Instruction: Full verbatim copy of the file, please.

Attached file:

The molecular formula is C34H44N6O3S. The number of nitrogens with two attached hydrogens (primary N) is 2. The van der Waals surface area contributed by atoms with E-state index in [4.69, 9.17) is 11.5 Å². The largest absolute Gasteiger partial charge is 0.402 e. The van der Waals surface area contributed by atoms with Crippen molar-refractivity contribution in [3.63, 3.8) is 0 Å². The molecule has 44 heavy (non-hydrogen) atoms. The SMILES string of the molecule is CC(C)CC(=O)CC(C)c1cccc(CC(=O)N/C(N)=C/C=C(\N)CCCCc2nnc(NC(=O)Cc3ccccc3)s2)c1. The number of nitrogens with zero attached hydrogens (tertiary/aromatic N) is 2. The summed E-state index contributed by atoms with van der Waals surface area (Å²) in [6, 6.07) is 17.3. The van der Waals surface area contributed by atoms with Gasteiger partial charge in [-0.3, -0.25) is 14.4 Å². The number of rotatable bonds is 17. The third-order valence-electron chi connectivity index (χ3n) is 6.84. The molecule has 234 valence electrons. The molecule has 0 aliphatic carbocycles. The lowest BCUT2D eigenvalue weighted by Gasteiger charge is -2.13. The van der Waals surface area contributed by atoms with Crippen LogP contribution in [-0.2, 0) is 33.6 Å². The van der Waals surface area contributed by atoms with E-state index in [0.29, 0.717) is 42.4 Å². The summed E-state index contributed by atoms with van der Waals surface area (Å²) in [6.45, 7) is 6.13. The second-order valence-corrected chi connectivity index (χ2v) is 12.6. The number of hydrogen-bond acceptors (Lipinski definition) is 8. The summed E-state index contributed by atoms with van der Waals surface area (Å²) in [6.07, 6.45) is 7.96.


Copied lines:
The molecular formula is C34H44N6O3S. The number of nitrogens with two attached hydrogens (primary N) is 2. The van der Waals surface area contributed by atoms with E-state index in [4.69, 9.17) is 11.5 Å². The largest absolute Gasteiger partial charge is 0.402 e. The van der Waals surface area contributed by atoms with Crippen molar-refractivity contribution in [3.63, 3.8) is 0 Å². The molecule has 44 heavy (non-hydrogen) atoms. The SMILES string of the molecule is CC(C)CC(=O)CC(C)c1cccc(CC(=O)N/C(N)=C/C=C(\N)CCCCc2nnc(NC(=O)Cc3ccccc3)s2)c1. The number of nitrogens with zero attached hydrogens (tertiary/aromatic N) is 2. The summed E-state index contributed by atoms with van der Waals surface area (Å²) in [6, 6.07) is 17.3. The van der Waals surface area contributed by atoms with Gasteiger partial charge in [-0.3, -0.25) is 14.4 Å². The number of rotatable bonds is 17. The third-order valence-electron chi connectivity index (χ3n) is 6.84. The molecule has 234 valence electrons. The molecule has 0 aliphatic carbocycles. The lowest BCUT2D eigenvalue weighted by Gasteiger charge is -2.13. The van der Waals surface area contributed by atoms with Crippen LogP contribution in [-0.2, 0) is 33.6 Å². The van der Waals surface area contributed by atoms with E-state index in [0.29, 0.717) is 42.4 Å². The summed E-state index contributed by atoms with van der Waals surface area (Å²) in [6.45, 7) is 6.13. The second-order valence-corrected chi connectivity index (χ2v) is 12.6. The number of hydrogen-bond acceptors (Lipinski definition) is 8. The summed E-state index contributed by atoms with van der Waals surface area (Å²) in [6.07, 6.45) is 7.96.